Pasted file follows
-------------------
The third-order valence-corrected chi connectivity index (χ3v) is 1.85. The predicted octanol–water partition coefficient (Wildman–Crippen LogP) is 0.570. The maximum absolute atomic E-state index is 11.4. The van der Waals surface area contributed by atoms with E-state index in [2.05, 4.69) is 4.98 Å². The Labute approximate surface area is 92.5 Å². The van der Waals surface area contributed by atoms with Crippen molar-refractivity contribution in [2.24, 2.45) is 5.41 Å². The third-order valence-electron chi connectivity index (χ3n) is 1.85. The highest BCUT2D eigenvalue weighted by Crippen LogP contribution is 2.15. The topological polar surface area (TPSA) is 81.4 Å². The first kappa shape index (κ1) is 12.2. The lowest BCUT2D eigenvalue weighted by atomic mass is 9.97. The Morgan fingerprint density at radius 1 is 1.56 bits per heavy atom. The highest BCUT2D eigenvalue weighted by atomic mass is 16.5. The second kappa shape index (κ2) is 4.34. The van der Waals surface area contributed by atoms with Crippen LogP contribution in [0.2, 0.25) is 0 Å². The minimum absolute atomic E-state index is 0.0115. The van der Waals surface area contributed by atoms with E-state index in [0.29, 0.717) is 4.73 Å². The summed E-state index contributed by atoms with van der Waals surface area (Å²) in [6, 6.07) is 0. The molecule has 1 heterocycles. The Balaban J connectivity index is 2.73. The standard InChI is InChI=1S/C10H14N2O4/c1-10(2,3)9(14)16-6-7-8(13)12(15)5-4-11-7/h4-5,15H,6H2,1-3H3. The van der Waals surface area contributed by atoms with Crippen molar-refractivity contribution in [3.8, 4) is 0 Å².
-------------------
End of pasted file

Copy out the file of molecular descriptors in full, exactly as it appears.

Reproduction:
The third-order valence-corrected chi connectivity index (χ3v) is 1.85. The predicted octanol–water partition coefficient (Wildman–Crippen LogP) is 0.570. The maximum absolute atomic E-state index is 11.4. The van der Waals surface area contributed by atoms with E-state index in [2.05, 4.69) is 4.98 Å². The Labute approximate surface area is 92.5 Å². The van der Waals surface area contributed by atoms with Crippen molar-refractivity contribution in [2.24, 2.45) is 5.41 Å². The third-order valence-electron chi connectivity index (χ3n) is 1.85. The highest BCUT2D eigenvalue weighted by Crippen LogP contribution is 2.15. The topological polar surface area (TPSA) is 81.4 Å². The first kappa shape index (κ1) is 12.2. The lowest BCUT2D eigenvalue weighted by atomic mass is 9.97. The Morgan fingerprint density at radius 1 is 1.56 bits per heavy atom. The highest BCUT2D eigenvalue weighted by atomic mass is 16.5. The second kappa shape index (κ2) is 4.34. The van der Waals surface area contributed by atoms with Crippen LogP contribution in [0.2, 0.25) is 0 Å². The minimum absolute atomic E-state index is 0.0115. The van der Waals surface area contributed by atoms with E-state index in [0.29, 0.717) is 4.73 Å². The summed E-state index contributed by atoms with van der Waals surface area (Å²) in [6, 6.07) is 0. The molecule has 1 heterocycles. The Balaban J connectivity index is 2.73. The standard InChI is InChI=1S/C10H14N2O4/c1-10(2,3)9(14)16-6-7-8(13)12(15)5-4-11-7/h4-5,15H,6H2,1-3H3. The van der Waals surface area contributed by atoms with Crippen molar-refractivity contribution in [3.8, 4) is 0 Å².